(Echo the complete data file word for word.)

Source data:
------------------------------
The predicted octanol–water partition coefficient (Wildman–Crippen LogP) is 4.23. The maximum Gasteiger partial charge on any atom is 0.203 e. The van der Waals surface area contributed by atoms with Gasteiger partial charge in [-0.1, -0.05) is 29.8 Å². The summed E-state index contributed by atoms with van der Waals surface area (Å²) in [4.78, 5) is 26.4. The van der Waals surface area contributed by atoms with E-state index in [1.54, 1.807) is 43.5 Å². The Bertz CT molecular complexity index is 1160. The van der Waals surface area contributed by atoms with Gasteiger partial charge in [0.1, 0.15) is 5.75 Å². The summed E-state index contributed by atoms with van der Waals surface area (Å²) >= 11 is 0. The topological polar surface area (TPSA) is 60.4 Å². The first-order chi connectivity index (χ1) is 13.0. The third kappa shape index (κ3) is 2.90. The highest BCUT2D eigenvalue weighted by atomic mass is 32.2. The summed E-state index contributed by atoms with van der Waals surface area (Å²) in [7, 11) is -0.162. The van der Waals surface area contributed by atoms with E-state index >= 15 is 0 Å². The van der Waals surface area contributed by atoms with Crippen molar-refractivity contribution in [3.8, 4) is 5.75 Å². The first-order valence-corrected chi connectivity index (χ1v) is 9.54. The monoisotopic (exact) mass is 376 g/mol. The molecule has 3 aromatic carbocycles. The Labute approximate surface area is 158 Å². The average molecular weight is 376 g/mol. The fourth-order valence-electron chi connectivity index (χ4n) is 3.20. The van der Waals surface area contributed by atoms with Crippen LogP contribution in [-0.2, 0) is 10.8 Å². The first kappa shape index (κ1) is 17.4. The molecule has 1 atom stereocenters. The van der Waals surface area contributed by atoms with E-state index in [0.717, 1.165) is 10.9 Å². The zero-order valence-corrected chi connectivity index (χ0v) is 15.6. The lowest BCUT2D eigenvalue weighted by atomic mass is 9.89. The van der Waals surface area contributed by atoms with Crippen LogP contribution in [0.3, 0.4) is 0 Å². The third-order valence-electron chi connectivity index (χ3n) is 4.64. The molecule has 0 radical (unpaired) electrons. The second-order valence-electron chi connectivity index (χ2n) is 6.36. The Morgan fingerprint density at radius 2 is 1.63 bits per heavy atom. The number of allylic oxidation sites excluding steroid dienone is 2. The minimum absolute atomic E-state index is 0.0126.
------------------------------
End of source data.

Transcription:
The predicted octanol–water partition coefficient (Wildman–Crippen LogP) is 4.23. The maximum Gasteiger partial charge on any atom is 0.203 e. The van der Waals surface area contributed by atoms with Gasteiger partial charge in [-0.1, -0.05) is 29.8 Å². The summed E-state index contributed by atoms with van der Waals surface area (Å²) in [4.78, 5) is 26.4. The van der Waals surface area contributed by atoms with E-state index in [1.54, 1.807) is 43.5 Å². The Bertz CT molecular complexity index is 1160. The van der Waals surface area contributed by atoms with Gasteiger partial charge in [0.1, 0.15) is 5.75 Å². The summed E-state index contributed by atoms with van der Waals surface area (Å²) >= 11 is 0. The topological polar surface area (TPSA) is 60.4 Å². The first-order chi connectivity index (χ1) is 13.0. The third kappa shape index (κ3) is 2.90. The highest BCUT2D eigenvalue weighted by atomic mass is 32.2. The summed E-state index contributed by atoms with van der Waals surface area (Å²) in [7, 11) is -0.162. The van der Waals surface area contributed by atoms with E-state index >= 15 is 0 Å². The van der Waals surface area contributed by atoms with Crippen molar-refractivity contribution in [3.8, 4) is 5.75 Å². The first-order valence-corrected chi connectivity index (χ1v) is 9.54. The monoisotopic (exact) mass is 376 g/mol. The molecule has 3 aromatic carbocycles. The Labute approximate surface area is 158 Å². The average molecular weight is 376 g/mol. The fourth-order valence-electron chi connectivity index (χ4n) is 3.20. The van der Waals surface area contributed by atoms with Crippen LogP contribution in [-0.2, 0) is 10.8 Å². The first kappa shape index (κ1) is 17.4. The molecule has 1 atom stereocenters. The van der Waals surface area contributed by atoms with E-state index in [0.717, 1.165) is 10.9 Å². The zero-order valence-corrected chi connectivity index (χ0v) is 15.6. The lowest BCUT2D eigenvalue weighted by atomic mass is 9.89. The van der Waals surface area contributed by atoms with Crippen LogP contribution in [0.3, 0.4) is 0 Å². The third-order valence-electron chi connectivity index (χ3n) is 4.64. The molecule has 0 radical (unpaired) electrons. The second-order valence-electron chi connectivity index (χ2n) is 6.36. The Morgan fingerprint density at radius 2 is 1.63 bits per heavy atom. The number of allylic oxidation sites excluding steroid dienone is 2. The minimum absolute atomic E-state index is 0.0126.